On our most recent game viewing trip to South Africa we discovered the luxury of direct flights to and from the airport in Johannesburg and the game reserves in and near the famous Kruger National Park. In previous safari trips we had either flown to a regional airport and driven a couple of hours to our lodges or driven six to eight hours directly from the city to the lodges. In either case it was necessary to drive an hour on very bumpy unpaved roads within the reserves without cell phone signal or the ability to get out of our vehicles because of the wild animals in the area.
This small lodge, well situated within walking distance of Rosebank Mall in an upscale residential area of Johannesburg, stood out for its spacious and well appointed suites and offered many advantages for the independent traveler. In spite of being in a very big city inside the adult oriented lodge (guests with children 12 and older were welcome) there were few noises beyond the usual staff cleaning and other daytime sounds of a small guest house.
A cluster of immaculate South African stone and thatch rondavels nestled in lush indigenous gardens, Idwala Guest House was an enclave of bucolic luxury in the middle of Johannesburg. Located on a quiet residential street of the elegant suburb of Darrenwood, an easy 30-minute drive from O.R. Tambo International Airport, Idwala (Zulu for rock) was an ideal retreat for a day of relaxation after my nightlong flight from Europe and before continuing on my journey further into Southern Africa.
Ten Bompas, a remarkable boutique hotel near Sandton, is now one of our favorite small hotels. When we first heard about it, we were hesitant. We had planned to stay at one of Johannesburg’s larger and more opulent properties, which offered all the usual bells and whistles. The more we learned about Ten Bompas, the more we wanted to stay there. From the moment we arrived, we felt genuinely welcome by the hotel staff. Conveniently situated in an attractive Johannesburg neighborhood, it offered a wonderful haven of quiet African elegance with accommodating service, delicious food, a selection of fine wines and a guest-centered emphasis on comfort.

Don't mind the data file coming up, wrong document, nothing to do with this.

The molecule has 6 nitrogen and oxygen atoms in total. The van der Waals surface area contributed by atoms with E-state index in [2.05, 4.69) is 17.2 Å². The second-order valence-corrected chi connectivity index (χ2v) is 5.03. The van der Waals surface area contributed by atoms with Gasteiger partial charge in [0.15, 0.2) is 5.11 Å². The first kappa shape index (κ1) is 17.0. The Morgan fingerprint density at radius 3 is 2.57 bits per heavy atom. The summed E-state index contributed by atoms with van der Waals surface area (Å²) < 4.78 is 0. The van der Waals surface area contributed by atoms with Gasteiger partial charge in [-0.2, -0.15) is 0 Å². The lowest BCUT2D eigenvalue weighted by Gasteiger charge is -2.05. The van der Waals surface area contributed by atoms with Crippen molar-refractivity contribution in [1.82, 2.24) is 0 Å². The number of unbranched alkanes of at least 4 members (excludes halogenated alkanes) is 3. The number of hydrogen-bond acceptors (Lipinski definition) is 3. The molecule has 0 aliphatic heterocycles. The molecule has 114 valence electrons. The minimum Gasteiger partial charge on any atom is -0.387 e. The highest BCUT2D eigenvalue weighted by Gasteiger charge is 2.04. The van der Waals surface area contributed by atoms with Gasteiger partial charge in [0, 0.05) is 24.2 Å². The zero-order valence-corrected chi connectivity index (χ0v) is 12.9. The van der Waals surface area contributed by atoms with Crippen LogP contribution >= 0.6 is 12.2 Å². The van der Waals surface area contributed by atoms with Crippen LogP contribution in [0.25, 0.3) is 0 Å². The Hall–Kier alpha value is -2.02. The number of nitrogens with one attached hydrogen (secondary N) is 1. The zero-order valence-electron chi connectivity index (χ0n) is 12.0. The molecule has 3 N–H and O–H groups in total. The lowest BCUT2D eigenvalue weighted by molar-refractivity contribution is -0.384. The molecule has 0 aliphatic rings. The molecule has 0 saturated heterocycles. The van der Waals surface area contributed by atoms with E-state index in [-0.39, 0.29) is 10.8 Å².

After a couple of weeks in the bush, a much delayed flight and airport delays, we could hardly wait to arrive at our warm and cozy Ten Bompas rooms. In spite of a late arrival, our rooms were waiting. A home-style meal at Sides Restaurant brought us back to life. We liked it so much, we wish there were Ten Bompas hotels in other cities.
While I had been to Sandton City, one of Johannesburg better known upscale malls, many times in past visits to South Africa’s largest city, I had never visited The Michelangelo Towers, a condominium hotel building on the edge of the mall. The luxury building, our one of our last stops during a three week summer visit to South Africa, offered many advantages for first time and veteran visitors to the African metropolis. My favorite feature was the panoramic view of the city from our two bedroom apartment.
From 24 floors above the ground the city of Johannesburg looks particularly attractive and the floor to ceiling glass walls that spanned the entire living and dining areas and part of the master bedroom made the view that much more interesting. During the day, we could see parts of Nelson Mandela Square and the Sandton area as well as a hazy cityscape in the background. At night, we were surrounded by a sea of lights.
It was 3:45 a.m. when my hotel room phone rang the day after my arrival in South Africa. A few minutes later I dashed out of the room in a whirl of sweaters, full of excitement and anticipation. What had me energized at 4 a.m.? A balloon ride in the Cradle of Humankind. A half hour taxi ride later I found myself at the entrance of a hotel in the outskirts of Johannesburg greeting Mary Harrop, wife and co-owner of Bill Harrop’s Original Balloon Safaris. From there Mary described our upcoming flight with enthusiasm while we drove in a minivan to the picturesque Kloofricht Lodge from which we would be launching the balloon. We were only about 60 kilometers from Johannesburg and yet it felt like a world apart. Mary explained that the area boasted some of the safest and most reliable ballooning weather in the world.